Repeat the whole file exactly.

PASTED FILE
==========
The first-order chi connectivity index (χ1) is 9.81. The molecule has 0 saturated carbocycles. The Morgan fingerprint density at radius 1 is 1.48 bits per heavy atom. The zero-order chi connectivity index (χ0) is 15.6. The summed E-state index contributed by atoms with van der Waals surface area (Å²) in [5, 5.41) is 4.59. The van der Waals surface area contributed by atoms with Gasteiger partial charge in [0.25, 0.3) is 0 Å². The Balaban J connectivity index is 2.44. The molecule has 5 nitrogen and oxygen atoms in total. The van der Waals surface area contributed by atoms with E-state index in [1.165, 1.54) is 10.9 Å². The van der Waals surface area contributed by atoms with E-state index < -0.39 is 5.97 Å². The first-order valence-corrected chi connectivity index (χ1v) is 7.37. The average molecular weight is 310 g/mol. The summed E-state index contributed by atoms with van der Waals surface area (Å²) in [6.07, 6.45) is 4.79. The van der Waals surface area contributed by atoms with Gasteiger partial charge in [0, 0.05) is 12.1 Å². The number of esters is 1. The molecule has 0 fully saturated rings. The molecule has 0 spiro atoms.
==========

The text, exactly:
The first-order chi connectivity index (χ1) is 9.81. The molecule has 0 saturated carbocycles. The Morgan fingerprint density at radius 1 is 1.48 bits per heavy atom. The zero-order chi connectivity index (χ0) is 15.6. The summed E-state index contributed by atoms with van der Waals surface area (Å²) in [5, 5.41) is 4.59. The van der Waals surface area contributed by atoms with Gasteiger partial charge in [0.25, 0.3) is 0 Å². The Balaban J connectivity index is 2.44. The molecule has 5 nitrogen and oxygen atoms in total. The van der Waals surface area contributed by atoms with E-state index in [1.165, 1.54) is 10.9 Å². The van der Waals surface area contributed by atoms with E-state index < -0.39 is 5.97 Å². The first-order valence-corrected chi connectivity index (χ1v) is 7.37. The average molecular weight is 310 g/mol. The summed E-state index contributed by atoms with van der Waals surface area (Å²) in [6.07, 6.45) is 4.79. The van der Waals surface area contributed by atoms with Gasteiger partial charge in [0, 0.05) is 12.1 Å². The number of esters is 1. The molecule has 0 fully saturated rings. The molecule has 0 spiro atoms.